Modeling Lexical and Phraseological Sophistication in Oral Proficiency Interviews: A Conceptual Replication
University of Oregon
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Building on previous studies investigating the multidimensional nature of lexical use in task-based L2 performance, this study clarified the roles that the distinct lexical features play in predicting vocabulary proficiency in a corpus of L2 Oral Proficiency Interviews (OPI). A total of 85 OPI samples were rated by three separate raters based on a Common European Frame of Reference (CEFR) based rubric in terms of their linguistic range. The interview transcription was analyzed for 56 lexical and phraseological indices using modern natural language processing tools. The result of an exploratory factor analysis (EFA) revealed that the 56 indices tapped into 10 distinct factors of lexical use in OPI: three factors related to content words, three related to n-grams, three lexical collocation factors, and one function-word factor. A subsequent Bayesian mixed-effect ordinal regression indicated that six out of the 10 factors meaningfully predicted the CEFR levels on Range with reasonable accuracy (quadratic kappa coefficient = .81 with the human rating). The result highlights the distinct roles that multiple content-word, collocation, and function-word factors play in characterizing the linguistic range in a CEFR-based assessment of OPI. The implication for the assessment of lexical richness, as well as future directions of this research domain, are discussed.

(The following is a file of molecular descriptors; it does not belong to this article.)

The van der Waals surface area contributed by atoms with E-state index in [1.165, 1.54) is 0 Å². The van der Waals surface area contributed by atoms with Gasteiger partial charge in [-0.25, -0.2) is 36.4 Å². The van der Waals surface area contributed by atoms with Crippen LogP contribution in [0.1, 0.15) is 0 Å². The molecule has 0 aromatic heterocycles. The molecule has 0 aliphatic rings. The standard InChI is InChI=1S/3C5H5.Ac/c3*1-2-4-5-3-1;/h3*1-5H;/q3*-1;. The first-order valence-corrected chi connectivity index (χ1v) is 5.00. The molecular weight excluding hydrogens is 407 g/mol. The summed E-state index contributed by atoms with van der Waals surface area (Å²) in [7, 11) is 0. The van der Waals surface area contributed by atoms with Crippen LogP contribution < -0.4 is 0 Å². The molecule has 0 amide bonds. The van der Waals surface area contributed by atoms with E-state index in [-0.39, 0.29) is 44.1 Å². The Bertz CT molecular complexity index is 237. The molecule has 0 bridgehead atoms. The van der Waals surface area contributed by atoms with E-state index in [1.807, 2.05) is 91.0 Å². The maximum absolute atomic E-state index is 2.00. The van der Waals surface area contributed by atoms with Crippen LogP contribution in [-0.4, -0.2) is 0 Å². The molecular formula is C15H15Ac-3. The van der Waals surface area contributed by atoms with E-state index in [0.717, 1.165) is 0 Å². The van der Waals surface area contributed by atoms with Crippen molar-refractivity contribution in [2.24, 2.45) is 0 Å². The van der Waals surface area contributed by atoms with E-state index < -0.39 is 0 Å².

Eguchi, M. (2022). Modeling lexical and phraseological sophistication in oral proficiency interviews: A conceptual replication. Vocabulary Learning and Instruction, 11(2), 1–16. https://doi.org/10.7820/vli.v11.2.Eguchi